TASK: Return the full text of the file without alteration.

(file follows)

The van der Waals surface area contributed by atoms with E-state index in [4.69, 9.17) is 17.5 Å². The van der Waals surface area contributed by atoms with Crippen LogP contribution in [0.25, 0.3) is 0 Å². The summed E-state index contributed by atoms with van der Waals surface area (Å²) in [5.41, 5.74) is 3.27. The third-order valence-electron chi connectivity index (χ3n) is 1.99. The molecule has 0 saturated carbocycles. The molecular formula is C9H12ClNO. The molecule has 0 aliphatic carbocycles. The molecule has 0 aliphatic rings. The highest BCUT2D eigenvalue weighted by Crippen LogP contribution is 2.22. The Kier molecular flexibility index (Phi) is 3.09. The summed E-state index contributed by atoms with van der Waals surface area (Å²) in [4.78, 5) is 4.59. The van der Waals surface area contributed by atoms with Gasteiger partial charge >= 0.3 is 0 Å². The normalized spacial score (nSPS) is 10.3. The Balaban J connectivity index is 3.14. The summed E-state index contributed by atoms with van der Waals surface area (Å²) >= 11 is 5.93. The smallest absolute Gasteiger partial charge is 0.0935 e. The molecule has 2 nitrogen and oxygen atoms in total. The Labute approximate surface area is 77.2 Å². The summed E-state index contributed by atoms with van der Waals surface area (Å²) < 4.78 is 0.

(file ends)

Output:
The van der Waals surface area contributed by atoms with E-state index in [4.69, 9.17) is 17.5 Å². The van der Waals surface area contributed by atoms with Crippen LogP contribution in [0.25, 0.3) is 0 Å². The summed E-state index contributed by atoms with van der Waals surface area (Å²) in [5.41, 5.74) is 3.27. The third-order valence-electron chi connectivity index (χ3n) is 1.99. The molecule has 0 saturated carbocycles. The molecular formula is C9H12ClNO. The molecule has 0 aliphatic carbocycles. The molecule has 0 aliphatic rings. The highest BCUT2D eigenvalue weighted by Crippen LogP contribution is 2.22. The Kier molecular flexibility index (Phi) is 3.09. The summed E-state index contributed by atoms with van der Waals surface area (Å²) in [4.78, 5) is 4.59. The van der Waals surface area contributed by atoms with Gasteiger partial charge >= 0.3 is 0 Å². The normalized spacial score (nSPS) is 10.3. The Balaban J connectivity index is 3.14. The summed E-state index contributed by atoms with van der Waals surface area (Å²) >= 11 is 5.93. The smallest absolute Gasteiger partial charge is 0.0935 e. The molecule has 2 nitrogen and oxygen atoms in total. The Labute approximate surface area is 77.2 Å². The summed E-state index contributed by atoms with van der Waals surface area (Å²) < 4.78 is 0.